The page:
[TUHS] History of strncpy

Ronald Natalie ron at ronnatalie.com
Thu Jan 24 07:39:47 AEST 2013

It's really in my mind the opposite of C and unix in design.    It's not very consistent.   Why does the FILE
structure go as the first argument in some functions (similar to the way UNIX tends to do things) and at the end of others?
Why on earth did they preserve the silly fread/fwrite size feature that just multiplies the two middle args together long
after it was realized that portability doesn't demand making such a distinction.   Why is there no consistency in
return values?    It's was poorly thought out as the portable I/O library (which apparently never really got ported\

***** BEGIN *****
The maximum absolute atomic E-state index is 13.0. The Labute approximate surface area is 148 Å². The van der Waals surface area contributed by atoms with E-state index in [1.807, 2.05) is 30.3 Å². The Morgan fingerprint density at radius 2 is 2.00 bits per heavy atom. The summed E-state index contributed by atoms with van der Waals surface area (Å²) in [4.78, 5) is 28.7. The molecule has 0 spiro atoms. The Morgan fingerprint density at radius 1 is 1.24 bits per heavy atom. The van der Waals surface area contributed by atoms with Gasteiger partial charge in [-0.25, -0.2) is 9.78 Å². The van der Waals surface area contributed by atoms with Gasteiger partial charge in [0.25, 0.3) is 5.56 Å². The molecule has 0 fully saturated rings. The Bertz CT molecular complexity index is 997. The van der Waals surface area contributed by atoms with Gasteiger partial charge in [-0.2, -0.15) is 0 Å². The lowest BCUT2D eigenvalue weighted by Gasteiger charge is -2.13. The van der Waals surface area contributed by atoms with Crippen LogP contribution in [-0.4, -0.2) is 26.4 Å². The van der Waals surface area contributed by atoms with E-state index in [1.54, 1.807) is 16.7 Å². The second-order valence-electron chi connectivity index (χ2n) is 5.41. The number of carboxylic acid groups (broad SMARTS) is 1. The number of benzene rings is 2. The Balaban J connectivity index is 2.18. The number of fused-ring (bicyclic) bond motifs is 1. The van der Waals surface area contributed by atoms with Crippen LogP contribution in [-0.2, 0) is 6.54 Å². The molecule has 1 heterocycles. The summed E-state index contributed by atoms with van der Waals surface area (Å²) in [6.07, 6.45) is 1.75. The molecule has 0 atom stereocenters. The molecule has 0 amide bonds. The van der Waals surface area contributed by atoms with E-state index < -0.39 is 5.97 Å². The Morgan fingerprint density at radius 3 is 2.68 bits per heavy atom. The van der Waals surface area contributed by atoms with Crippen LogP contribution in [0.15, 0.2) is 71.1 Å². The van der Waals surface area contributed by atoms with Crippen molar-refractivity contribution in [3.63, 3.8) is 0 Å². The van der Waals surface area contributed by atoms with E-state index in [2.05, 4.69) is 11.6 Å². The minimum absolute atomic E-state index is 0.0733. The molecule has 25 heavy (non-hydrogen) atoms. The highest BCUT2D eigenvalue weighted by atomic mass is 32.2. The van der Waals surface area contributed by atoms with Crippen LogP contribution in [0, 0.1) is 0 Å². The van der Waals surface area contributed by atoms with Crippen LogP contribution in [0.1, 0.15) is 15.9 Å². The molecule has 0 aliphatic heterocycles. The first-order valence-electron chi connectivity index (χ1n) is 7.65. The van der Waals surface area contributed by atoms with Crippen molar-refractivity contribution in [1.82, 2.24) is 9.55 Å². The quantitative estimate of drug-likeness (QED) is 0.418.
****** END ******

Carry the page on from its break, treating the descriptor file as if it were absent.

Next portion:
anywhere) and just condified in all it's ugliness.

On Jan 23, 2013, at 12:56 PM, Michael Spacefalcon wrote:

> Ronald Natalie <ron at ronnatalie.com> wrote:
>> I suspect strcpy arrived with the "portable I/O library", an abomination
>> that eventually evolved into the stdio library and to this day is still
>> stinking up the standard C language.
> What's so bad about stdio?  That's a genuine question - I've never had
> a reason to dislike stdio...
> SF
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